('Course they could be just trying to get Conservative staff to spend less time on Facebook. )

Thursday, July 12, 2007

Montreal likes Layton best

Politicos are scratching their heads raw trying to remember an occasion when a federal NDP leader was the most popular leader in the minds of Montrealers. But that’s exactly what’s happened according to Environics.

Even on a national scale Layton has the highest approval rating of any leader (8% more than Harper and 18% more than Dion) and is the only leader a majority of Canadians (56%) approve of.

For Harper this is really bad news. It confirms that after 18 months as Prime Minister, fewer Canadians think he’s on the right track.

For Dion, it keeps getting worse. People looking for an alternative to Harper aren’t looking to him, they are looking at Layton – even in Dion’s Sponsorship Scandal-weary Montreal.

And the malaise is electric, running right from Dion’s backyard to his backbench, which saw the astonishing resignation today of a first-term Liberal MP from Saskatchewan at a time when the Conservatives are under siege in the province.

The national “horse-race” numbers aren’t likely to show it for a while, but Canadian politics is shifting dramatically.

Monday, July 9, 2007

Liberal sycophants are discrediting the enviro movement, says insider

Jamey Heath is well known as the author of “Dead Centre” and for his time as a shrewd adviser to Jack Layton.

But before that, he was the communications director for Greenpeace, where he moved in the same circles and Elizabeth May and John Bennett, then-of the Sierra Club, and Louise Comeau now of the Sage Centre and Climate for Change.

In this article, Heath warns that these three are among a small segment of enviros whose close ties to the Liberal Party are risking the credibility of the movement by unfairly flattering the Liberal Party’s record of failure and applying a double-standard to the Conservatives.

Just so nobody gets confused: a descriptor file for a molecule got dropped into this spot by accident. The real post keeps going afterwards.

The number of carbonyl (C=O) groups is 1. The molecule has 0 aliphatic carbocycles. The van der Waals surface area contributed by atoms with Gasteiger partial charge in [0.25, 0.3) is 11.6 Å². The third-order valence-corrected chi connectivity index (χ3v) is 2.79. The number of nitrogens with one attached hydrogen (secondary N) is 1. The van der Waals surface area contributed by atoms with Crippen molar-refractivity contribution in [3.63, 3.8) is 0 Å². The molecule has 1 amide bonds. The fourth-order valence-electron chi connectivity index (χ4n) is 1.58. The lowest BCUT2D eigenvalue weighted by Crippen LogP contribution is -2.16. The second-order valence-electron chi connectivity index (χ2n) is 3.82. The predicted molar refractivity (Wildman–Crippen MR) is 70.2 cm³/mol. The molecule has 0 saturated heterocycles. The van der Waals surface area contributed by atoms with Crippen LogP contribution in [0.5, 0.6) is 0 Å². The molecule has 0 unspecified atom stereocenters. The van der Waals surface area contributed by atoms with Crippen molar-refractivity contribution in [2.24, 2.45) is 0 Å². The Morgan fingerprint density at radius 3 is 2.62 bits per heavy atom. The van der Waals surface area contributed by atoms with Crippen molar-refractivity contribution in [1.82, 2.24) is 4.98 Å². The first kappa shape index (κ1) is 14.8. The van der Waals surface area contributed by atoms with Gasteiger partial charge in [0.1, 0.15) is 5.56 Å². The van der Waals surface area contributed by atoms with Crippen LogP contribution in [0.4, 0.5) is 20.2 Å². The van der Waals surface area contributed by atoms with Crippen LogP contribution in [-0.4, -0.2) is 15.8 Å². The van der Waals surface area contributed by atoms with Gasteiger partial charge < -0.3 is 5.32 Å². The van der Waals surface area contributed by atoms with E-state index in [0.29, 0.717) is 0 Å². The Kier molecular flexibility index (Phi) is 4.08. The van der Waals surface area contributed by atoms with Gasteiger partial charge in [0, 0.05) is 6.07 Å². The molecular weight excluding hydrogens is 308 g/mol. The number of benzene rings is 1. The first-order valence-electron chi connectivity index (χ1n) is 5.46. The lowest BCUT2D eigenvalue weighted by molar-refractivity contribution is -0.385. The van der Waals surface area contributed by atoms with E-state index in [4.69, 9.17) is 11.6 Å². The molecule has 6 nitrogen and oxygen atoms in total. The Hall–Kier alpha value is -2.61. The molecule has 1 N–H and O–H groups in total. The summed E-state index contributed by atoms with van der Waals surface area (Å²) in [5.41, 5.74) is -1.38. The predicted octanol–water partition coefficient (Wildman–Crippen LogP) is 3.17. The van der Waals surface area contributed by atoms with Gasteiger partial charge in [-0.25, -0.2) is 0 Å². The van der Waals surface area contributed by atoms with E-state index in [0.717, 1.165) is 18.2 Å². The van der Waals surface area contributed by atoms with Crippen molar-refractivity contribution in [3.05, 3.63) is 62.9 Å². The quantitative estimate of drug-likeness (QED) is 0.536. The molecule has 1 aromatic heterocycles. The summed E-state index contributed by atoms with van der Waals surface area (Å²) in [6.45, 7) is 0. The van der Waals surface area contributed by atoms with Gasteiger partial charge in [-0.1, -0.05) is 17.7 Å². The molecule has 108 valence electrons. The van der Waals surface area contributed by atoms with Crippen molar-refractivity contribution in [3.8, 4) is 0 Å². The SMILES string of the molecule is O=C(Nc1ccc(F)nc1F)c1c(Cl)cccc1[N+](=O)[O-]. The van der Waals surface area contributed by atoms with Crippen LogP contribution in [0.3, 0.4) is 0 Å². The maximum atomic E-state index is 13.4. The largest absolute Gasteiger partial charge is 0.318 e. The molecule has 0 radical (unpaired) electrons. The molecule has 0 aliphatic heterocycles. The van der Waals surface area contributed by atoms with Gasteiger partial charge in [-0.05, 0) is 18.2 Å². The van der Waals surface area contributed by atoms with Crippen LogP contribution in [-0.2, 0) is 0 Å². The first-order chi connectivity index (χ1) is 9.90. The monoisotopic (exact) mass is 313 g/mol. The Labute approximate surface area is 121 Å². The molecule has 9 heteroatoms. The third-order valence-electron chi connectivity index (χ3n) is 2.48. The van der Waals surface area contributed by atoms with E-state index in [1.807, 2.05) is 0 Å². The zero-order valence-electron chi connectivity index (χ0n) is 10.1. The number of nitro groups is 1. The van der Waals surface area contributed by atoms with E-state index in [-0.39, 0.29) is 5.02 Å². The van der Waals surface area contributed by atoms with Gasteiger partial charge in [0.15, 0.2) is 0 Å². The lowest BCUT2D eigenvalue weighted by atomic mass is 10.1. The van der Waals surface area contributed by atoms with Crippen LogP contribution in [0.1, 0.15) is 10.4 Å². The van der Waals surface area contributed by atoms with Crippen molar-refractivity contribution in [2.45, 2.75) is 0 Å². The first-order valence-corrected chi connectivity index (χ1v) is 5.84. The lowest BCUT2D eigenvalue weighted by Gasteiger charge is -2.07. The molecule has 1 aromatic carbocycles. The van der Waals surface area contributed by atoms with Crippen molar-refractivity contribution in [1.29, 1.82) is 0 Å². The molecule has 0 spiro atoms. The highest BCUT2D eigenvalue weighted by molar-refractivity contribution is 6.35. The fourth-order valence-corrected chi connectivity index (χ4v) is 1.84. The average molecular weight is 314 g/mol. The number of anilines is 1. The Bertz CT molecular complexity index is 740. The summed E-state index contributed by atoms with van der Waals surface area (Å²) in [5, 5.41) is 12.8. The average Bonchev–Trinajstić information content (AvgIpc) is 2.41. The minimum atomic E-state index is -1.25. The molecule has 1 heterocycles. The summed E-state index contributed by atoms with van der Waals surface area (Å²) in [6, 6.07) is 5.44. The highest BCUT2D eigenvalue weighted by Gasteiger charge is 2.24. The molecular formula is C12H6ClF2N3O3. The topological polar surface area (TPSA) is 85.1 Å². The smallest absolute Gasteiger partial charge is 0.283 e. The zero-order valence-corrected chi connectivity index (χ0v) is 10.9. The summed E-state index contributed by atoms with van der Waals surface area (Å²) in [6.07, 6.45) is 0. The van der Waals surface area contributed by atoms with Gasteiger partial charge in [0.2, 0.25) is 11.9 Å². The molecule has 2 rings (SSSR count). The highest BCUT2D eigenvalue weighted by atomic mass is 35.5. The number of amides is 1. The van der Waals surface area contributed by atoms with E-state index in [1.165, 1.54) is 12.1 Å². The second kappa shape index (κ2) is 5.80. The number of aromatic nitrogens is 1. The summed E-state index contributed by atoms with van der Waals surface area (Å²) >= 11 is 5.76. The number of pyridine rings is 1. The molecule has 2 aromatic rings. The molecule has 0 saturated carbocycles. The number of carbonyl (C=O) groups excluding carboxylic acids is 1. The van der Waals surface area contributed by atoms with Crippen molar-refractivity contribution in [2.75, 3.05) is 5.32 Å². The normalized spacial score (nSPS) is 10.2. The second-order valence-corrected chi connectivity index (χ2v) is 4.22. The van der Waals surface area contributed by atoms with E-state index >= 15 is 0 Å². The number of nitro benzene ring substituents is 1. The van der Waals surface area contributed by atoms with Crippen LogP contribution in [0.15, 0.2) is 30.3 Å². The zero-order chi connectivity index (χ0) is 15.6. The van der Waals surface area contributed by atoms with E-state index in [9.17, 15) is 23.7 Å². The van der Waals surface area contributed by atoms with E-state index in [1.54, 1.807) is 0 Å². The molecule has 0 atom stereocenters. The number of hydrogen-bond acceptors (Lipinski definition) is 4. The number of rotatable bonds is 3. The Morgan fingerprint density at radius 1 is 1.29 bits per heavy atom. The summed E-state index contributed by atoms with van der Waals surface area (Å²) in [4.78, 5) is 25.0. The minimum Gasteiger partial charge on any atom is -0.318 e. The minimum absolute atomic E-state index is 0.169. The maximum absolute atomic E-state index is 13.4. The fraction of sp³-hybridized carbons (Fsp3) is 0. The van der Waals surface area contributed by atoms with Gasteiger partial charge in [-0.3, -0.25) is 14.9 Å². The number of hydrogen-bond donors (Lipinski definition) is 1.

Heath says:

"People like ... Louise Comeau need to be intellectually honest in that you can't validate extraordinarily backwards policy from the Liberals, and then the moment a Conservative party comes into office demand that Kyoto targets be met come hell or high water."

Heath is right. The only difference between the Liberals and Conservatives on climate change is that the Liberals promised specific action in 1993 and 1997 and failed, while the Conservatives made no promise to do anything at all.

If the issues and results do matter, then both the Liberals and Conservatives deserve to be treated with the same brush. The work being done by a lot of good people in the environmental movement deserves this kind of honesty.

Saturday, July 7, 2007

FACT-DOWN: Layton spoke before the casualties, not after


BADH is “Canada’s number one equine-themed politics blog” for a reason (and it’s not just because Conservative Colt fell victim to inconsistent copy-editing). It’s because BADH fights the right with facts, not name-calling.

Which brings us to this week’s “FACT-DOWN”!
The number one falsehood used by the right (here, here and here) this week to attack Jack’s criticism of the Afghanistan mission is that Layton was as one wag put it “Within hours of the news that Canada had lost six more soldiers in a roadside bomb, he was exploiting their loss”.

A blistering attack – but totally false. Here are the facts:

1) Layton’s press conference was on Wednesday, June 4th at 11:00 am. The media were informed of it on Tuesday.

2) The first news that “NATO says a roadside bomb has hit a military vehicle in southern Afghanistan, killing six soldiers and their Afghan interpreter” moved from Broadcast News using Associated Press copy at 11:27 am – long after Layton’s press conference had ended.

3) Layton made no other public comments on Afghanistan on Wednesday.

To their credit, a few writers noted this, including Chantal Hebert. Even St├ęphane Dion made note of it in his press conference later on Wednesday when he said “To the merit of, I would just want to say Mr. Layton, if I understand well, made his comments before the tragedy of today.”

So, for those who think political discourse is helped by sticking to the truth as much as possible: Layton spoke before the casualties, not after.